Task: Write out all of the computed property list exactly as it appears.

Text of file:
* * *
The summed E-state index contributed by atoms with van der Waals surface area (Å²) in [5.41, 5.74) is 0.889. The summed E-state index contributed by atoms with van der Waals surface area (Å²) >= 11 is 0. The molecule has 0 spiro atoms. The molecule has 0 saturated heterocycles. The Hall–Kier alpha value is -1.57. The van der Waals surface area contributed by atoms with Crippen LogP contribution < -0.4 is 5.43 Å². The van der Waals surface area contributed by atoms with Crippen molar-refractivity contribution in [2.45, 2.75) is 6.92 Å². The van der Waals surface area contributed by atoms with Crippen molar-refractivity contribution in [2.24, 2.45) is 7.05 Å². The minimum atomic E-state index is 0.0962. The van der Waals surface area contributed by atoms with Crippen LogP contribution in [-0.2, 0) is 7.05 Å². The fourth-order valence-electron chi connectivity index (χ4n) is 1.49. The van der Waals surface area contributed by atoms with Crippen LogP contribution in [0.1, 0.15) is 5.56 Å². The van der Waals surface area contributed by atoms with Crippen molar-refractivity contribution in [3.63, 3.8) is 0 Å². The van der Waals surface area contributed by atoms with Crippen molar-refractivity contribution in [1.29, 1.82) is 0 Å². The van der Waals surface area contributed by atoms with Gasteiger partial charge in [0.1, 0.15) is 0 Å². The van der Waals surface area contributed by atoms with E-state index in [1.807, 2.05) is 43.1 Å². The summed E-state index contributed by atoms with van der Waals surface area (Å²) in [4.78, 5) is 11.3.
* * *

The summed E-state index contributed by atoms with van der Waals surface area (Å²) in [5.41, 5.74) is 0.889. The summed E-state index contributed by atoms with van der Waals surface area (Å²) >= 11 is 0. The molecule has 0 spiro atoms. The molecule has 0 saturated heterocycles. The Hall–Kier alpha value is -1.57. The van der Waals surface area contributed by atoms with Crippen LogP contribution < -0.4 is 5.43 Å². The van der Waals surface area contributed by atoms with Crippen molar-refractivity contribution in [2.45, 2.75) is 6.92 Å². The van der Waals surface area contributed by atoms with Crippen molar-refractivity contribution in [2.24, 2.45) is 7.05 Å². The minimum atomic E-state index is 0.0962. The van der Waals surface area contributed by atoms with Crippen LogP contribution in [-0.2, 0) is 7.05 Å². The fourth-order valence-electron chi connectivity index (χ4n) is 1.49. The van der Waals surface area contributed by atoms with Crippen LogP contribution in [0.1, 0.15) is 5.56 Å². The van der Waals surface area contributed by atoms with Crippen molar-refractivity contribution in [3.63, 3.8) is 0 Å². The van der Waals surface area contributed by atoms with Crippen molar-refractivity contribution in [1.29, 1.82) is 0 Å². The van der Waals surface area contributed by atoms with Gasteiger partial charge in [0.1, 0.15) is 0 Å². The van der Waals surface area contributed by atoms with E-state index in [1.807, 2.05) is 43.1 Å². The summed E-state index contributed by atoms with van der Waals surface area (Å²) in [4.78, 5) is 11.3.